MIT Sloan professor Steven Eppinger makes the case that agile applies not just to software development, but to large-scale systems engineering too.
Nearly 20 years into the agile revolution, it’s a given that software development has been inextricably altered by the avid embrace of agile practices. Are large-scale systems engineering initiatives next?
Steven Eppinger, professor of management science at MIT Sloan, recently laid out a case for applying agile to development realms outside of software. “Every company is trying to be more agile — it’s become part of the regular engineering management lexicon,” he said. “It's shocking how quickly it’s being adopted.”
Agile replaces the traditional, linear “waterfall” development model, in which projects are preplanned and fully built out before they are tested, with an iterative process where small parts of projects are being built and tested simultaneously.Companies have embraced agile for a variety of reasons — to boost product innovation, more quickly meet customer demands, accelerate delivery cycles, reduce risk, and improve productivity.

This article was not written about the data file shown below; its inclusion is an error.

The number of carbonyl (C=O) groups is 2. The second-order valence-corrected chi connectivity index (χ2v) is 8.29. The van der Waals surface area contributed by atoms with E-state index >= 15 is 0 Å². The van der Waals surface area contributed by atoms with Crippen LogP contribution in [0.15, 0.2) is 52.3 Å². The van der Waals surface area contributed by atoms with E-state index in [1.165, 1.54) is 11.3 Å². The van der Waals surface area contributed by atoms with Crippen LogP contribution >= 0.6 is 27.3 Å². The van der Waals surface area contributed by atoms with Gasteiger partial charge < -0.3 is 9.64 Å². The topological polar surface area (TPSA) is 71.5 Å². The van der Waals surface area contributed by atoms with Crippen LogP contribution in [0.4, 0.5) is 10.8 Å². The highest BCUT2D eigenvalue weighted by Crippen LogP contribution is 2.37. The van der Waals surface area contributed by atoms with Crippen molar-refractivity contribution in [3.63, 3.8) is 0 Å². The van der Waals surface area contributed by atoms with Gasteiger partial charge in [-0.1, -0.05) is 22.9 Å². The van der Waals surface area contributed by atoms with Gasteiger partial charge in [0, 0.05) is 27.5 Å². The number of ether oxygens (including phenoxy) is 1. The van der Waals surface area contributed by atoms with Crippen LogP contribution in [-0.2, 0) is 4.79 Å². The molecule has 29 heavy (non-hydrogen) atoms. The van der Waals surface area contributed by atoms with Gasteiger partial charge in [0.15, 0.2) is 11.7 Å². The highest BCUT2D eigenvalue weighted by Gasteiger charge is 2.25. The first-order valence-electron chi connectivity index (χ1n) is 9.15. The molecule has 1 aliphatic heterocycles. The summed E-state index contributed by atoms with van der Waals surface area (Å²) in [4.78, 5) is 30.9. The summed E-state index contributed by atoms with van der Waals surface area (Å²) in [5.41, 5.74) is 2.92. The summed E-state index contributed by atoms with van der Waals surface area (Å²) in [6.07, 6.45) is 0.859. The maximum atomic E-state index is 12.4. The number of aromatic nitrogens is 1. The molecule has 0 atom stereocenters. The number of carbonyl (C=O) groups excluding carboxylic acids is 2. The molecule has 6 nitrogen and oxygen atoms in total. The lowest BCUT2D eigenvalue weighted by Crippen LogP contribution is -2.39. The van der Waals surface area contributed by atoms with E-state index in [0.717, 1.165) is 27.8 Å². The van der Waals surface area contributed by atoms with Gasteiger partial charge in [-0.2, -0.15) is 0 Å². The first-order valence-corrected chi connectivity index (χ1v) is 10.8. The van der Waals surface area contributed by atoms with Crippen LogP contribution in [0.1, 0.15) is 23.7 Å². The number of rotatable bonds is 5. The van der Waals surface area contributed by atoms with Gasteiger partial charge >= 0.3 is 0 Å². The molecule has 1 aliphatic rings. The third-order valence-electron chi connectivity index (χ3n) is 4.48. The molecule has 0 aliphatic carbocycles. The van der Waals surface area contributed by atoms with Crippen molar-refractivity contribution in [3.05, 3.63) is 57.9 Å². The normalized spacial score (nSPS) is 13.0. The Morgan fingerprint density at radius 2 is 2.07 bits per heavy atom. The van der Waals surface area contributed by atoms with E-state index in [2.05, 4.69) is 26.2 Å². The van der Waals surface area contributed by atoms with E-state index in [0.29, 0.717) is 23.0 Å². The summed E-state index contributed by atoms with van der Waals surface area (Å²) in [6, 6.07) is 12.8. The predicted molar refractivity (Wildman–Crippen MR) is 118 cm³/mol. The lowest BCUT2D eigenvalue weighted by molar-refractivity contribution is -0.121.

But while agile has a proven track record in software development, it hasn’t been put to the test or used extensively in other types of development, such as manufacturing or engineering, said Eppinger, faculty co-director of the MIT System Design and Management program.
In a recent webinar, Eppinger outlined agile practices that, with some minor adjustments, can deliver benefits to other engineering practices and industries. A major telecommunications company, for example, used agile to facilitate the design of hardware and cloud-based connected services
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